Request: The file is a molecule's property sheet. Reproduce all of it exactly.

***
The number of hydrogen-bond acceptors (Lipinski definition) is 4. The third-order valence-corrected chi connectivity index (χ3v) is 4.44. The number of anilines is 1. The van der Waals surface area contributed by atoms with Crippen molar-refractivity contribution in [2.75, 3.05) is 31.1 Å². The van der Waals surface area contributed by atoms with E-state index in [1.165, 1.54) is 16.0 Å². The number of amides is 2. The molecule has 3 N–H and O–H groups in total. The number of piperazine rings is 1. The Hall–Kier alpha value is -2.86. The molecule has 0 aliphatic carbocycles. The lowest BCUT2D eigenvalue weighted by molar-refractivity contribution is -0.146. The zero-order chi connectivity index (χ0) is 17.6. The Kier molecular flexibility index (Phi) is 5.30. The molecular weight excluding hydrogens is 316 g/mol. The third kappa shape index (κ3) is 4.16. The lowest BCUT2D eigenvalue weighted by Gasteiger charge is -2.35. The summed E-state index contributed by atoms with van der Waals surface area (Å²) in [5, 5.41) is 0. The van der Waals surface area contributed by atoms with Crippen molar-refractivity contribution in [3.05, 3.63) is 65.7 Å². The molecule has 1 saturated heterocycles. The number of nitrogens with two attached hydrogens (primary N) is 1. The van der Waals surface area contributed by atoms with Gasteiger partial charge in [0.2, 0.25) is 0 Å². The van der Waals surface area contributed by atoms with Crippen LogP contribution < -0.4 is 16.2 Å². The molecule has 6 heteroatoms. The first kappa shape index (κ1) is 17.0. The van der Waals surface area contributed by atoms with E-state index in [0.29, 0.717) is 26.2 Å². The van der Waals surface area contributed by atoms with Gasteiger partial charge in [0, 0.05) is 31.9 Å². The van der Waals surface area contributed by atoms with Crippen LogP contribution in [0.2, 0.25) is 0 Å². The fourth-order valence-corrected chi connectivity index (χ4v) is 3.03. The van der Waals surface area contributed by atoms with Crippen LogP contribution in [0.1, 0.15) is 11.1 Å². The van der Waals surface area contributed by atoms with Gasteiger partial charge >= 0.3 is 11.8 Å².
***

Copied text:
The number of hydrogen-bond acceptors (Lipinski definition) is 4. The third-order valence-corrected chi connectivity index (χ3v) is 4.44. The number of anilines is 1. The van der Waals surface area contributed by atoms with Crippen molar-refractivity contribution in [2.75, 3.05) is 31.1 Å². The van der Waals surface area contributed by atoms with E-state index in [1.165, 1.54) is 16.0 Å². The number of amides is 2. The molecule has 3 N–H and O–H groups in total. The number of piperazine rings is 1. The Hall–Kier alpha value is -2.86. The molecule has 0 aliphatic carbocycles. The lowest BCUT2D eigenvalue weighted by molar-refractivity contribution is -0.146. The zero-order chi connectivity index (χ0) is 17.6. The Kier molecular flexibility index (Phi) is 5.30. The molecular weight excluding hydrogens is 316 g/mol. The third kappa shape index (κ3) is 4.16. The lowest BCUT2D eigenvalue weighted by Gasteiger charge is -2.35. The summed E-state index contributed by atoms with van der Waals surface area (Å²) in [5, 5.41) is 0. The van der Waals surface area contributed by atoms with Crippen molar-refractivity contribution in [3.05, 3.63) is 65.7 Å². The molecule has 1 saturated heterocycles. The number of nitrogens with two attached hydrogens (primary N) is 1. The van der Waals surface area contributed by atoms with Gasteiger partial charge in [0.2, 0.25) is 0 Å². The van der Waals surface area contributed by atoms with Crippen LogP contribution < -0.4 is 16.2 Å². The molecule has 6 heteroatoms. The first kappa shape index (κ1) is 17.0. The van der Waals surface area contributed by atoms with E-state index in [0.29, 0.717) is 26.2 Å². The van der Waals surface area contributed by atoms with Gasteiger partial charge in [0, 0.05) is 31.9 Å². The van der Waals surface area contributed by atoms with Crippen LogP contribution in [0.2, 0.25) is 0 Å². The fourth-order valence-corrected chi connectivity index (χ4v) is 3.03. The van der Waals surface area contributed by atoms with Crippen LogP contribution in [0.1, 0.15) is 11.1 Å². The van der Waals surface area contributed by atoms with Gasteiger partial charge >= 0.3 is 11.8 Å².